Thursday, March 26, 2009

The "takeback effect": When efficiency breeds extravagance

From USA Today comes this story of consumers sabotaging their own energy-saving efforts.

According to the story, when consumers buy energy-efficient products, they overuse the products, negating any energy savings. The result: no financial payoff to switching from inefficient devices.

Experts call it the Snackwell Effect, named after the phenomenon of health-conscious consumers who stack up on Snackwells, the low-calorie cookies.

The story cites several studies showing small or no declines in energy bills after installing energy-efficient devices.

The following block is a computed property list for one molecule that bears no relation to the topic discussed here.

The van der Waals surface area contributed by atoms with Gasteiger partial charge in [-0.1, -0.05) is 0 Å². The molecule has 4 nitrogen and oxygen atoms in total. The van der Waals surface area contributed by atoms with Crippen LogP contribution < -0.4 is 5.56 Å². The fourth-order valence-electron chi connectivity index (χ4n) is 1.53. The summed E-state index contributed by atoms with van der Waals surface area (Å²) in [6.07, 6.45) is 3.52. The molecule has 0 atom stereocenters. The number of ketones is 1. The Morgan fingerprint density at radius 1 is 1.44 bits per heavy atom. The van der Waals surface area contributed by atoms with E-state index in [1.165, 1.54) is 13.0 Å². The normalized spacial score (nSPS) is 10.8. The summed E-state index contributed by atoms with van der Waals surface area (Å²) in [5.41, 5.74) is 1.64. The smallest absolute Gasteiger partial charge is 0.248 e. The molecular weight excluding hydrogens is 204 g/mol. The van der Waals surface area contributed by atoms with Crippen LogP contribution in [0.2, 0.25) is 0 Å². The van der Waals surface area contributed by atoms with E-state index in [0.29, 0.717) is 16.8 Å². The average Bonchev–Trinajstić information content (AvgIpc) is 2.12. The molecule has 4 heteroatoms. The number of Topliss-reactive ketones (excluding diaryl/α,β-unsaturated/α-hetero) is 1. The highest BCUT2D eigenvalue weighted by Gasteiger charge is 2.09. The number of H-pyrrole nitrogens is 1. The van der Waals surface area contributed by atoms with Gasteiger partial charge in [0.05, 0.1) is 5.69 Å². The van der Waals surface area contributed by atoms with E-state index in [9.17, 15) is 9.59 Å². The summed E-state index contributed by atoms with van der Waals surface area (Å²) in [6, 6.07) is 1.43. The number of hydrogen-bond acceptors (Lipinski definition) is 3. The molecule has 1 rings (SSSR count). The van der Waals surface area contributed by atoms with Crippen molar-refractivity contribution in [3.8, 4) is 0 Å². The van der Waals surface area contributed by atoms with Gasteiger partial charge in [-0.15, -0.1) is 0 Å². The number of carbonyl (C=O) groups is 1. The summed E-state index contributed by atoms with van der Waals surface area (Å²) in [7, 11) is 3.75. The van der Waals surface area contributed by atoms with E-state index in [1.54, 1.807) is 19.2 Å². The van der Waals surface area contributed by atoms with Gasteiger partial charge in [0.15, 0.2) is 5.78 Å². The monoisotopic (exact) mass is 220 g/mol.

This doesn't mean we should all give up on buying efficient appliances. It means that some consumer behavior may need to be modified.

The story suggests use of "devices that tell people how much electricity they use hour-by-hour, so they know the power consumed by a particular appliance."

Two such devices spring to mind. One is the Kill A Watt, which you insert between your appliance and an electrical outlet. The device tells you how much power the appliance consumes.

And the other is, of course, a smart meter.

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